Q. Is completion of a master’s degree thesis required for acceptance into the doctoral program?
    A. No, to be accepted into the UVa doctoral program it is not necessary to have completed a thesis during the master’s degree. However, all applicants, especially those whose master’s degree programs may not have included practical research experiences, must understand that the apprenticeship component of doctoral study requires substantial and sustained engagement in research activities. Moreover, all students in our Speech Communication Disorders doctoral program are required to continually conduct and present research projects. In addition each doctoral student must design, complete, and submit for publication at least one research project (see “Preliminary Research Project”) prior to being eligible to take their comprehensive examinations.

    Q. What are the GRE and GPA requirements for acceptance into the doctoral program?
    A. The Curry School of Education and Human Development target scores are 156 verbal, 155 quantitative, and 4.5 analytical writing; however, in rare instances exceptions to this are possible. Our admissions process is highly individualized. Rather than focusing on GRE and GPA minima, we rely heavily on the applicant’s letters of recommendation, personal statement, and statement of research interest/intent. The latter is especially important. It should detail your research interests as specifically as possible, as this will help the Committee to determine whether we can provide an academic and research program that will meet your needs. In order to provide sufficient detail, you may wish to spend time visiting a library, reading relevant professional literature, etc.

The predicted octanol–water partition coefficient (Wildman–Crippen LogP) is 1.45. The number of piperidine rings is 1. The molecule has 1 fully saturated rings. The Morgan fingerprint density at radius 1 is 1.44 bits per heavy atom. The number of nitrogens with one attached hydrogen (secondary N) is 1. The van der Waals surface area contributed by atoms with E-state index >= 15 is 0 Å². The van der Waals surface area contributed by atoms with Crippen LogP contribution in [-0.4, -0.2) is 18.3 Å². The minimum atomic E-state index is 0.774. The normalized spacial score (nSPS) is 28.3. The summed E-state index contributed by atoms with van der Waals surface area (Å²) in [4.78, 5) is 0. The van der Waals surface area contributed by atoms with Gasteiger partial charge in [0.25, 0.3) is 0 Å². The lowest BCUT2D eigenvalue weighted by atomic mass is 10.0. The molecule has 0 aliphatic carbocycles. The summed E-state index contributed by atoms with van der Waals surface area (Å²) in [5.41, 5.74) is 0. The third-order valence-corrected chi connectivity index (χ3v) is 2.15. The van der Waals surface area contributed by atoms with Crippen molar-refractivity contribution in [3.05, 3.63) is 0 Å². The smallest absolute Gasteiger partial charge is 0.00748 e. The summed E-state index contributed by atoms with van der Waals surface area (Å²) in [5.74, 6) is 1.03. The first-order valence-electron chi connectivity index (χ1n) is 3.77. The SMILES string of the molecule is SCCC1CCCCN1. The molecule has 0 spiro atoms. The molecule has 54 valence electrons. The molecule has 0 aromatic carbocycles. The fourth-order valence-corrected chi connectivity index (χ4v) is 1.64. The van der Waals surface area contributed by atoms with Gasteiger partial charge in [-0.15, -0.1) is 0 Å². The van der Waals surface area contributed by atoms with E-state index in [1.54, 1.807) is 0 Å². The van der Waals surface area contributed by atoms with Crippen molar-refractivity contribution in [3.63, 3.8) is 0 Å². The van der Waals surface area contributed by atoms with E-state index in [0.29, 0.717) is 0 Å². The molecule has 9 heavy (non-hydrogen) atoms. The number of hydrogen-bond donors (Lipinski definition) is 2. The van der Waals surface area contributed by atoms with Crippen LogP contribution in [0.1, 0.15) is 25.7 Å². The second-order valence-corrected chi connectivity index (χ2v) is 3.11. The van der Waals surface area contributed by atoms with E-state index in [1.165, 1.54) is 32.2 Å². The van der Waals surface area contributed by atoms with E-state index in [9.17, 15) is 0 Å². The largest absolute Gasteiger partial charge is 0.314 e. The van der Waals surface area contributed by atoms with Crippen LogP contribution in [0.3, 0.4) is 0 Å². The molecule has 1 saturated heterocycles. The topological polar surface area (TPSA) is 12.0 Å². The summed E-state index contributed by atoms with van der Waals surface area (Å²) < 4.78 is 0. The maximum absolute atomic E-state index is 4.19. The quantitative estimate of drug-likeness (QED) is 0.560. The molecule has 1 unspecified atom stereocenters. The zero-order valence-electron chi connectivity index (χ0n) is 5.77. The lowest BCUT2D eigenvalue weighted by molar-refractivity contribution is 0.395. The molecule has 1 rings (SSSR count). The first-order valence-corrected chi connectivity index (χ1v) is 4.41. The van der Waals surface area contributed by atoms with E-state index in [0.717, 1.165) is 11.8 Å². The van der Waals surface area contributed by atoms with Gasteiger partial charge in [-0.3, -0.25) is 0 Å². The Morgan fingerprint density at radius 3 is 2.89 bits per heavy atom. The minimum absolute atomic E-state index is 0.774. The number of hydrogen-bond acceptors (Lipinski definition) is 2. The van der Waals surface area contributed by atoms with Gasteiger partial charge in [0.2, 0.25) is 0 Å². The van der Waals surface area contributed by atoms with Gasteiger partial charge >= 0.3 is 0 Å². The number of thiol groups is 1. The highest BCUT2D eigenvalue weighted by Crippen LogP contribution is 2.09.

Q. What are the TOEFL score requirements for acceptance into the doctoral program?
    A. The University requires a minimum TOEFL score of 650 (paper based test) or 250 (computer based assessment).

    Q. How large is your doctoral program?
    A. Our doctoral program is small and allows for a great deal of personal attention and interaction with faculty members.

    Q. What are the University’s requirements for Virginia residency?
    A. For authoritative information and access to related forms, please visit the following University web page

    Q. How can I obtain application materials and additional information?
    A. Application materials can be obtained by contacting the Curry School of Education and Human Development Office of Admissions at 434-924-3334.

The information contained on this website is for informational purposes only. The Undergraduate Record and Graduate Record represent the official repository for academic program requirements. These publications may be found at http://records.ureg.virginia.edu/index.php.